The Glass Menagerie (1987)

The Glass Menagerie (1987)

Introduced by Tom Wingfield as a memory play, it is based on his recollection of his disillusioned and delusional mother Amanda and her shy, crippled daughter Laura. Amanda’s husband abandoned the family long ago, and her memory of her days as a genteel Southern belle surrounded by devoted beaux may be more romanticized than real.

Tom is an aspiring writer who works in a warehouse to support his family, and the banality and boredom of everyday life leads him to spend most of his spare time watching movies in local cinemas at all hours of the night. Amanda is obsessed with finding a proper “gentleman caller” for Laura, who spends most of her time with her collection of glass animal figurines.

To appease his mother, Tom eventually brings Jim O’Connor home for dinner, but complications arise when Laura realizes he is the man she loved in high school and has thought of ever since. He dashes her hopes of a future together when he announces he is engaged. Infuriated, Amanda lashes out at her son for raising his sister’s hopes and Tom leaves, never to return to his family.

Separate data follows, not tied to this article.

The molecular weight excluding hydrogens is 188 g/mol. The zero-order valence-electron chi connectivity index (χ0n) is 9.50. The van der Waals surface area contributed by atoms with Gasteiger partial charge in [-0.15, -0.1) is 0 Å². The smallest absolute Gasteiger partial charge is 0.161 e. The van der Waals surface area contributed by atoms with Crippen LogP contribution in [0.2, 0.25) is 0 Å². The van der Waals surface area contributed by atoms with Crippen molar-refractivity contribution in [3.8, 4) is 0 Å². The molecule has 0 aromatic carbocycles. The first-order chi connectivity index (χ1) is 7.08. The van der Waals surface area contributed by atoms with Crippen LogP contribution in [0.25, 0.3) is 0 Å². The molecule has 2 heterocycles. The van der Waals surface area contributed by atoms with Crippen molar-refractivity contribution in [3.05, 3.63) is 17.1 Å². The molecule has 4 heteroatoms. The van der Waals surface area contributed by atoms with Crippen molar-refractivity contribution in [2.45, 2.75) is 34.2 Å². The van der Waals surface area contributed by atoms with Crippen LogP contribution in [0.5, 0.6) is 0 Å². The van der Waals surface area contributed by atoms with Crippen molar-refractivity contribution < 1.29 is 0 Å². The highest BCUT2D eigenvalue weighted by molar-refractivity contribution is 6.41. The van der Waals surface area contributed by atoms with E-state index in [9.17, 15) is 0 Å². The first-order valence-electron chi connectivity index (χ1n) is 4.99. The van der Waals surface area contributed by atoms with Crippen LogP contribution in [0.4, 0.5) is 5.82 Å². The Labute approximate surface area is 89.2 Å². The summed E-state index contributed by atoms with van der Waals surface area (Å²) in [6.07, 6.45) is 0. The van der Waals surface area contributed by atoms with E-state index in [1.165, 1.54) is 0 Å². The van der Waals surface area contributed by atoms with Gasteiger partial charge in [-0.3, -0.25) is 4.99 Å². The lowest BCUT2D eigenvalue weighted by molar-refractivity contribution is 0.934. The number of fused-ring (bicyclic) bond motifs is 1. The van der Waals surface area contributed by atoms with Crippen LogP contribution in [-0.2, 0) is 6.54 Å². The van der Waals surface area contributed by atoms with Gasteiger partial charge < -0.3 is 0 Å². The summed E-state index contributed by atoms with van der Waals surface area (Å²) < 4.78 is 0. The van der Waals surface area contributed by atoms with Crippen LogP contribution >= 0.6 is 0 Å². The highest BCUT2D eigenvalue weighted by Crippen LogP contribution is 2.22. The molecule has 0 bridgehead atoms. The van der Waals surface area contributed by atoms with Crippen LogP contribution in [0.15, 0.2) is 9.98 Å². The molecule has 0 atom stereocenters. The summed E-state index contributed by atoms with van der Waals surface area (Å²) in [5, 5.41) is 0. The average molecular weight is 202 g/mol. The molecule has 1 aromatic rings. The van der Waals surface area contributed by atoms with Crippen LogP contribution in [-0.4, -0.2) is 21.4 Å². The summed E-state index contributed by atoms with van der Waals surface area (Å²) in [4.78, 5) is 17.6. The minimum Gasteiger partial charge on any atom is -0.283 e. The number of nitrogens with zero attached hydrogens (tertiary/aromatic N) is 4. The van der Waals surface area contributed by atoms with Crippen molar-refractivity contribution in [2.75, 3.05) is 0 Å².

The Glass Menagerie (1987)

The Glass Menagerie is a 1987 American drama film directed by Paul Newman. It is a replication of a production of the Tennessee Williams play of the same title that originated at the Williamstown Theatre Festival and then transferred to the Long Wharf Theatre in New Haven, Connecticut.

The film is the fourth adaptation of the Williams play, following a 1950 feature film and television movies made in 1966 and 1973. It was shown at the 1987 Cannes Film Festival and the Toronto International Film Festival before opening in New York City on October 23, 1987.

The Glass Menagerie Movie Poster (1987)

The Glass Menagerie (1987)

Directed by: Paul Newman
Starring: Joanne Woodward, John Malkovich, Karen Allen, James Naughton
Screenplay by: Tennessee Williams
Production Design by: Tony Walton
Cinematography by: Michael Ballhaus
Film Editing by: David Ray
Costume Design by: Tony Walton
Set Decoration by: Susan Bode
Art Direction by: John Kasarda
Music by: Henry Mancini
Distributed by: Cineplex Odeon Films
Release Date: October 23, 1987